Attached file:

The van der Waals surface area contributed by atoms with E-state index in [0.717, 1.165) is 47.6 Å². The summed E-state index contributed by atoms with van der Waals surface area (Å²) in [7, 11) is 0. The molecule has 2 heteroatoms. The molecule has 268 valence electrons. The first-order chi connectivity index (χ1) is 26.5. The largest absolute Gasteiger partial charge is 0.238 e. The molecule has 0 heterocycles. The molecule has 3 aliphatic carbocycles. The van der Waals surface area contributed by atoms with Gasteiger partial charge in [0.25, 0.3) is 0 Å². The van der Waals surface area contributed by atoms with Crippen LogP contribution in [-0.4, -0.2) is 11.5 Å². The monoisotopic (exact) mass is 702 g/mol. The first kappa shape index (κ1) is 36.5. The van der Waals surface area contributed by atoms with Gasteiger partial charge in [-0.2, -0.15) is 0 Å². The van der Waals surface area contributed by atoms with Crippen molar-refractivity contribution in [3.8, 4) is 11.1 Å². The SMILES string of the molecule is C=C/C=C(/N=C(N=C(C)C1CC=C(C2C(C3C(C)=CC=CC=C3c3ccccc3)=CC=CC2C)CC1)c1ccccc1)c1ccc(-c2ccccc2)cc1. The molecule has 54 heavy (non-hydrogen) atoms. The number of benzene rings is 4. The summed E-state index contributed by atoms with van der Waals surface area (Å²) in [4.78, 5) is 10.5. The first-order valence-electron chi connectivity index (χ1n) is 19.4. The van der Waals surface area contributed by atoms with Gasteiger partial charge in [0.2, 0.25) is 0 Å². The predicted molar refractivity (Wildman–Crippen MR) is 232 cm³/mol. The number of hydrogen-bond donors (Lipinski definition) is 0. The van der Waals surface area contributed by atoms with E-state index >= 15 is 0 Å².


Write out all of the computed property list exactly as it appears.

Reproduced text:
The van der Waals surface area contributed by atoms with E-state index in [0.717, 1.165) is 47.6 Å². The summed E-state index contributed by atoms with van der Waals surface area (Å²) in [7, 11) is 0. The molecule has 2 heteroatoms. The molecule has 268 valence electrons. The first-order chi connectivity index (χ1) is 26.5. The largest absolute Gasteiger partial charge is 0.238 e. The molecule has 0 heterocycles. The molecule has 3 aliphatic carbocycles. The van der Waals surface area contributed by atoms with Gasteiger partial charge in [0.25, 0.3) is 0 Å². The van der Waals surface area contributed by atoms with Crippen LogP contribution in [-0.4, -0.2) is 11.5 Å². The monoisotopic (exact) mass is 702 g/mol. The first kappa shape index (κ1) is 36.5. The van der Waals surface area contributed by atoms with Gasteiger partial charge in [-0.2, -0.15) is 0 Å². The van der Waals surface area contributed by atoms with Crippen molar-refractivity contribution in [3.8, 4) is 11.1 Å². The SMILES string of the molecule is C=C/C=C(/N=C(N=C(C)C1CC=C(C2C(C3C(C)=CC=CC=C3c3ccccc3)=CC=CC2C)CC1)c1ccccc1)c1ccc(-c2ccccc2)cc1. The molecule has 54 heavy (non-hydrogen) atoms. The number of benzene rings is 4. The summed E-state index contributed by atoms with van der Waals surface area (Å²) in [4.78, 5) is 10.5. The first-order valence-electron chi connectivity index (χ1n) is 19.4. The van der Waals surface area contributed by atoms with Gasteiger partial charge in [0.2, 0.25) is 0 Å². The predicted molar refractivity (Wildman–Crippen MR) is 232 cm³/mol. The number of hydrogen-bond donors (Lipinski definition) is 0. The van der Waals surface area contributed by atoms with E-state index >= 15 is 0 Å².